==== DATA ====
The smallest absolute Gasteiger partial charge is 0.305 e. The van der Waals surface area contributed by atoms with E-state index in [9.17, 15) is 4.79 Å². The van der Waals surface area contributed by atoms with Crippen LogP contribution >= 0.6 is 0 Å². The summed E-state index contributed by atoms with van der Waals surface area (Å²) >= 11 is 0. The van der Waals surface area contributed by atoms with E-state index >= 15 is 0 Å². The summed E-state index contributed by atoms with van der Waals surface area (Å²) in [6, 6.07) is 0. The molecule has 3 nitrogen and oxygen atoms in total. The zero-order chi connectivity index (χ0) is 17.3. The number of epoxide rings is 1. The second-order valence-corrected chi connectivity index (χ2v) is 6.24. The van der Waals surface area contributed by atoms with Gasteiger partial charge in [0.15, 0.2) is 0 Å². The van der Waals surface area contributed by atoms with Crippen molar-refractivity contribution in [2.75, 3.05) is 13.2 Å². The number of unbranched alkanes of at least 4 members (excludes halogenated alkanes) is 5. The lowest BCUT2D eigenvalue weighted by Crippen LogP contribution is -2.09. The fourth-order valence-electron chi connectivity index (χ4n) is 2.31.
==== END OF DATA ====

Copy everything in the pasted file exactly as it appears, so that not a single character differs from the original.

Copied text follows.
The smallest absolute Gasteiger partial charge is 0.305 e. The van der Waals surface area contributed by atoms with E-state index in [9.17, 15) is 4.79 Å². The van der Waals surface area contributed by atoms with Crippen LogP contribution >= 0.6 is 0 Å². The summed E-state index contributed by atoms with van der Waals surface area (Å²) >= 11 is 0. The van der Waals surface area contributed by atoms with E-state index >= 15 is 0 Å². The summed E-state index contributed by atoms with van der Waals surface area (Å²) in [6, 6.07) is 0. The molecule has 3 nitrogen and oxygen atoms in total. The zero-order chi connectivity index (χ0) is 17.3. The number of epoxide rings is 1. The second-order valence-corrected chi connectivity index (χ2v) is 6.24. The van der Waals surface area contributed by atoms with Gasteiger partial charge in [0.15, 0.2) is 0 Å². The van der Waals surface area contributed by atoms with Crippen molar-refractivity contribution in [2.75, 3.05) is 13.2 Å². The number of unbranched alkanes of at least 4 members (excludes halogenated alkanes) is 5. The lowest BCUT2D eigenvalue weighted by Crippen LogP contribution is -2.09. The fourth-order valence-electron chi connectivity index (χ4n) is 2.31.